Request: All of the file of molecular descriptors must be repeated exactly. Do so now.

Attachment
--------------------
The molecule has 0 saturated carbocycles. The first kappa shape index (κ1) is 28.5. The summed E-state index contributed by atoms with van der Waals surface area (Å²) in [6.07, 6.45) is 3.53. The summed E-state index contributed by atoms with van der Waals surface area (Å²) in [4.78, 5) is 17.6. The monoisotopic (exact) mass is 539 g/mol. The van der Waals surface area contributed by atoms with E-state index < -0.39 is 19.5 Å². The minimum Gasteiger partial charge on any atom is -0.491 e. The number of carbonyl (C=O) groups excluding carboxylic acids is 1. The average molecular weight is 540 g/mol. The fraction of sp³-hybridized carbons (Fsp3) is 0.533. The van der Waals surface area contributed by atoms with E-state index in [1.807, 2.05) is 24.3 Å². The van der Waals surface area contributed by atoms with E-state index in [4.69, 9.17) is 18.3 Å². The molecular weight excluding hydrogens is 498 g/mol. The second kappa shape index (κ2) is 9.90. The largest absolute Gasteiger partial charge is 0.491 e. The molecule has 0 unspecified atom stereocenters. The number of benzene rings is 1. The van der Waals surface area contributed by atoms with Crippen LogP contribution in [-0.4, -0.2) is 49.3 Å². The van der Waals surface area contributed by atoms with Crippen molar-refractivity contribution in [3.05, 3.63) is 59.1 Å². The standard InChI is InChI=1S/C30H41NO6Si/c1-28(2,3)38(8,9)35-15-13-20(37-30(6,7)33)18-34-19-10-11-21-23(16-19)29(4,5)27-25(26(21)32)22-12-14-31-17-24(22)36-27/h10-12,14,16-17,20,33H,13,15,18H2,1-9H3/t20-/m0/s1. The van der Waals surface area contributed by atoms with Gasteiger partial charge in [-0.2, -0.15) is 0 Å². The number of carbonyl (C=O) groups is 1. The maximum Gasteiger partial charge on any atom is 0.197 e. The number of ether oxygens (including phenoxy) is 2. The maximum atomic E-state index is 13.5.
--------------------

The molecule has 0 saturated carbocycles. The first kappa shape index (κ1) is 28.5. The summed E-state index contributed by atoms with van der Waals surface area (Å²) in [6.07, 6.45) is 3.53. The summed E-state index contributed by atoms with van der Waals surface area (Å²) in [4.78, 5) is 17.6. The monoisotopic (exact) mass is 539 g/mol. The van der Waals surface area contributed by atoms with E-state index < -0.39 is 19.5 Å². The minimum Gasteiger partial charge on any atom is -0.491 e. The number of carbonyl (C=O) groups excluding carboxylic acids is 1. The average molecular weight is 540 g/mol. The fraction of sp³-hybridized carbons (Fsp3) is 0.533. The van der Waals surface area contributed by atoms with E-state index in [1.807, 2.05) is 24.3 Å². The van der Waals surface area contributed by atoms with E-state index in [4.69, 9.17) is 18.3 Å². The molecular weight excluding hydrogens is 498 g/mol. The second kappa shape index (κ2) is 9.90. The largest absolute Gasteiger partial charge is 0.491 e. The molecule has 0 unspecified atom stereocenters. The number of benzene rings is 1. The van der Waals surface area contributed by atoms with Crippen LogP contribution in [-0.4, -0.2) is 49.3 Å². The van der Waals surface area contributed by atoms with Crippen molar-refractivity contribution in [3.05, 3.63) is 59.1 Å². The standard InChI is InChI=1S/C30H41NO6Si/c1-28(2,3)38(8,9)35-15-13-20(37-30(6,7)33)18-34-19-10-11-21-23(16-19)29(4,5)27-25(26(21)32)22-12-14-31-17-24(22)36-27/h10-12,14,16-17,20,33H,13,15,18H2,1-9H3/t20-/m0/s1. The van der Waals surface area contributed by atoms with Gasteiger partial charge in [-0.2, -0.15) is 0 Å². The number of carbonyl (C=O) groups is 1. The maximum Gasteiger partial charge on any atom is 0.197 e. The number of ether oxygens (including phenoxy) is 2. The maximum atomic E-state index is 13.5.